24 August 2014

sunday morning target dodgers - double dutch and an oyster. or, more guys i know nothing about.

i actually enjoy it when a sheet of cards from the 1990 target dodger set features 15 players (in this case 14 because wally hood was a double dipper who gets a separate post) i know very little (or in this case nothing) about.  off to baseball-reference!

morrie aderholt
aderholt played for the dodgers in 1944 and 1945 after some success with their farm team in montreal.  he had played in the infield for the washington senators in a few games in each season from 1939 through 1941, but the dodgers used him exclusively in the outfield.  he left brooklyn during the 1945 season after being claimed on waivers by the braves, and finished his playing career by hitting .333 in boston over the remainder of that campaign.  aderholt returned to the senators' organization as a minor league manager and then scout until he died of a heart attack at the age of 39 in 1955.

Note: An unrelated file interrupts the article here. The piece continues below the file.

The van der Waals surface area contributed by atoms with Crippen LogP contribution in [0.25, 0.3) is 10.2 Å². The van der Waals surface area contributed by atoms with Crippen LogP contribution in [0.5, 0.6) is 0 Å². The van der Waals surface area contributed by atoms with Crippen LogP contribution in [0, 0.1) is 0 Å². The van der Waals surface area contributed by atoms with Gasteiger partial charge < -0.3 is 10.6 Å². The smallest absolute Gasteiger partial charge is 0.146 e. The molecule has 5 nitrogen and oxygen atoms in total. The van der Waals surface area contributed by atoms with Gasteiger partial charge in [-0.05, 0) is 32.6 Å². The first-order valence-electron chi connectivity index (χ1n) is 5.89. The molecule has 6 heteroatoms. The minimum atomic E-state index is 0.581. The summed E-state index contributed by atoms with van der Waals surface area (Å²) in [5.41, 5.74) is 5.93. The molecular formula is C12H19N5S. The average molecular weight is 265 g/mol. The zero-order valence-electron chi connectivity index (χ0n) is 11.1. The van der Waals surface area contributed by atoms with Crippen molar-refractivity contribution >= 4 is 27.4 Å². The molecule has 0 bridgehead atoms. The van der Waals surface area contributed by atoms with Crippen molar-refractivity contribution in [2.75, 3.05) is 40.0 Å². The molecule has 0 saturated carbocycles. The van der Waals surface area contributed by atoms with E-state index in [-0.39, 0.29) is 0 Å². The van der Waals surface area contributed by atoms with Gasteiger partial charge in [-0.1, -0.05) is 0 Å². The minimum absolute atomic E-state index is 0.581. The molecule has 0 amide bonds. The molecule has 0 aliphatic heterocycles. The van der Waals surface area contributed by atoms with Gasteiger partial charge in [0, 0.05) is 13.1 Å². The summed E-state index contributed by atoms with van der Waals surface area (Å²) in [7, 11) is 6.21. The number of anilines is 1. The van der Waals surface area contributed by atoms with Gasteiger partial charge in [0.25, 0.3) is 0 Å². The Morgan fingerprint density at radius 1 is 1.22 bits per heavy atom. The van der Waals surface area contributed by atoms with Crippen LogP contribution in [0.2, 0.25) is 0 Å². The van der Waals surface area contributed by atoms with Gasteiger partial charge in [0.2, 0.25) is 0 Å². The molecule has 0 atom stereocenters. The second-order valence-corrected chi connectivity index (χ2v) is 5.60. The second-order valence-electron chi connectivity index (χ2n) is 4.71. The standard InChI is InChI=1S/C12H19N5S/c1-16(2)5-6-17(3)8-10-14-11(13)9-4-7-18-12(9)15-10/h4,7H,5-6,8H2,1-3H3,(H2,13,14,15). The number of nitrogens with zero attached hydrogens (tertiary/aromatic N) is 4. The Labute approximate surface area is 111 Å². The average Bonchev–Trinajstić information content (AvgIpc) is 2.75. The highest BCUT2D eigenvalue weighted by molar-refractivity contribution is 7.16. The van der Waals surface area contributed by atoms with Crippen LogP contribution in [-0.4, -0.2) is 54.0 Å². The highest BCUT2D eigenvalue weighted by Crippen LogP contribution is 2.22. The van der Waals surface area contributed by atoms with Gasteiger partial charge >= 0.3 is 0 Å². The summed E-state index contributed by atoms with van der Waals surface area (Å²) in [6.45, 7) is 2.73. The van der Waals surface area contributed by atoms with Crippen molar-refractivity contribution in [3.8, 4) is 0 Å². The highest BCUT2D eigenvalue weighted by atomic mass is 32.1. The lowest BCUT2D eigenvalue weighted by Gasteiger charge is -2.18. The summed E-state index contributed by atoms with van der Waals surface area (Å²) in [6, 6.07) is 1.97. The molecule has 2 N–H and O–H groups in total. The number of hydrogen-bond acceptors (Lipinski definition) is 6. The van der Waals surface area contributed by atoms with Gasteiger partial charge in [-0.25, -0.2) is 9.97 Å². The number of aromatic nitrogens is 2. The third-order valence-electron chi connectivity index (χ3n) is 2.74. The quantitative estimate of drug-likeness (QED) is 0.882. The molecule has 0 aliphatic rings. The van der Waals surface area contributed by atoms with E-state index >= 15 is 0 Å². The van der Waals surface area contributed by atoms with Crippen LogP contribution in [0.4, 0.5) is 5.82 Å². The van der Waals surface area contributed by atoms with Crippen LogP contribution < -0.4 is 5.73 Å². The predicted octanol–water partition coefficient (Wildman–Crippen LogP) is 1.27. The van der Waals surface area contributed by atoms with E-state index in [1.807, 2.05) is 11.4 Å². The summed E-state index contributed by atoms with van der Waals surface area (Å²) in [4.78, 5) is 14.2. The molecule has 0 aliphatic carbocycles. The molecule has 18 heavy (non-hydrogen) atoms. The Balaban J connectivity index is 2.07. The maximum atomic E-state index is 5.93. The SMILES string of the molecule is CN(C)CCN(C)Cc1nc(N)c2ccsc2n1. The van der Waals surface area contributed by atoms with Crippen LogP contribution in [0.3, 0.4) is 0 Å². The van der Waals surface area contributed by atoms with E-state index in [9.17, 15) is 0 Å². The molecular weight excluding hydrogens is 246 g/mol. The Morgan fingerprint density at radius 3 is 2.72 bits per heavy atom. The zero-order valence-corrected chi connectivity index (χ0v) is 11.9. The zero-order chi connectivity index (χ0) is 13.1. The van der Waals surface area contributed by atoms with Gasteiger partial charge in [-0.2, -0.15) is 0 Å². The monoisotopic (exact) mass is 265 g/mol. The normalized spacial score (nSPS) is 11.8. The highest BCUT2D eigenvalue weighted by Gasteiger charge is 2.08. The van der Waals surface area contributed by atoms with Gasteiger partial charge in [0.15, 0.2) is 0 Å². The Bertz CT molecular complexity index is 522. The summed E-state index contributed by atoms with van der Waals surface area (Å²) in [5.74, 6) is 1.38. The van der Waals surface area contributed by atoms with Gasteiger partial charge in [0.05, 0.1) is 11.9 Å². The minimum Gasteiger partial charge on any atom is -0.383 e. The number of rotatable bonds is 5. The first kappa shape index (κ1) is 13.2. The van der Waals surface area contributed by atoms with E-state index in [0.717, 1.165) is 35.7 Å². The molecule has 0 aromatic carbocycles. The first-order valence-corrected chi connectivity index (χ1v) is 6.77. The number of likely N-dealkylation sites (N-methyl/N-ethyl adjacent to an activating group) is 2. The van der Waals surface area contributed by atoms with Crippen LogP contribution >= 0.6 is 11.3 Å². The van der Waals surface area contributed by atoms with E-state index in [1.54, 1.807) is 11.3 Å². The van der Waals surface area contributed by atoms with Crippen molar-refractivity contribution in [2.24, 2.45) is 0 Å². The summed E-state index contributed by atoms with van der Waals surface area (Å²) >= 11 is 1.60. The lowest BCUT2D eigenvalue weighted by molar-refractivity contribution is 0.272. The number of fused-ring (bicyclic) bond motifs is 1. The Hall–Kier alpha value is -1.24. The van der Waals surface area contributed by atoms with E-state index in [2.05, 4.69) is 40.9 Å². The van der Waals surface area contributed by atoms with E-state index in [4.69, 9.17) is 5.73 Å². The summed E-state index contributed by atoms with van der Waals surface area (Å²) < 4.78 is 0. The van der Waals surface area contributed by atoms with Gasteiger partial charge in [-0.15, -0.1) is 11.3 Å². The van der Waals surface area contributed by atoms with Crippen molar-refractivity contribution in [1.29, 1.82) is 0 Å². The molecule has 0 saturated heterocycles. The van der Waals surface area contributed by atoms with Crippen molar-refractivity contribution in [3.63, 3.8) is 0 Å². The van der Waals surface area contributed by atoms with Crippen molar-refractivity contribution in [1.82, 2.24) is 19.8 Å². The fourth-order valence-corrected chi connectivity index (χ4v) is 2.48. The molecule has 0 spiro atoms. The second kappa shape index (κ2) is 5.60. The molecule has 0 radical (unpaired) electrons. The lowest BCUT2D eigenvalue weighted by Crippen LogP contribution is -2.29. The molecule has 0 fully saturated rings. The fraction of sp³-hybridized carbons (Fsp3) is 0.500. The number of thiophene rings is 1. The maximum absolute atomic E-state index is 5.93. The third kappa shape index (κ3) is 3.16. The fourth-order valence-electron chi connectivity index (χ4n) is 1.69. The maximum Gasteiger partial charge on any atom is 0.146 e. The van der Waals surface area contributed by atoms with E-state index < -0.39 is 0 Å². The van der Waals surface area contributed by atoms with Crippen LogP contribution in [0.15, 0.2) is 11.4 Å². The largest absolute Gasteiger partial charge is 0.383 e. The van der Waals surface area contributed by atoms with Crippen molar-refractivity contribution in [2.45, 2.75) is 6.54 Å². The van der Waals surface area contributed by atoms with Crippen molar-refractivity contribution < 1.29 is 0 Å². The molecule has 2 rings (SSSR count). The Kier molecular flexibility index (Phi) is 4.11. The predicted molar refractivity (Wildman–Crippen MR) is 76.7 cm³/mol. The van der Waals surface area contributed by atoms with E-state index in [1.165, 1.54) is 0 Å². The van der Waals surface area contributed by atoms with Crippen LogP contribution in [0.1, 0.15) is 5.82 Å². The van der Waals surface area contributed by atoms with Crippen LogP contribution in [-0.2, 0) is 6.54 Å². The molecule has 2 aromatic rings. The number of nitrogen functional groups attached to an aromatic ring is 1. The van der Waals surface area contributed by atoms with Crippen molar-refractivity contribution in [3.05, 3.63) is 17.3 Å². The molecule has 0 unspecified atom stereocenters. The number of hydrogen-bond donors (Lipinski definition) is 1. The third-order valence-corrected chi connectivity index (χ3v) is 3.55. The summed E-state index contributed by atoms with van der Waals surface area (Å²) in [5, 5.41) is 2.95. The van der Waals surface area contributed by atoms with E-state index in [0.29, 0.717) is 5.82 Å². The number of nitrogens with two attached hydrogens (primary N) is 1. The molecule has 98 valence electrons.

ray berres
berres began his major league career by playing in 39 games for the dodgers in 1934.  he returned to the big leagues in 1936 as the dodgers' primary catcher, playing in 105 games and hitting .240.  berres went on to become a successful pitching coach for the chicago white sox, serving in that capacity from 1949-1966, and again from 1968-1969.  he passed away in 2007 at the age of 99.

oyster burns
this card reminds me of those upper deck 'draw your own card' inserts from the mid-1990's.  burns was an original brooklyn bridegroom, playing for the 1890 team in its first season as a national league franchise.  he led the league with 13 home runs and 128 rbi that season as the bridegrooms won the pennant.  burns' brooklyn career actually began in 1888, and it lasted into the 1895 season.  in all, he hit  and even .300 as a member of the brooklyn franchise.

mal eason
eason's card feels like a lesson in pointillism.  eason completed 38 of his 53 starts for the superbas over his two seasons with the franchise (1905 and 1906), but compiled a record of just 15 wins and 38 losses.  eason also pitched for the chicago orphans (later known as the cubs), the boston beaneaters (later the doves, rustlers, and then the braves), and the detroit tigers.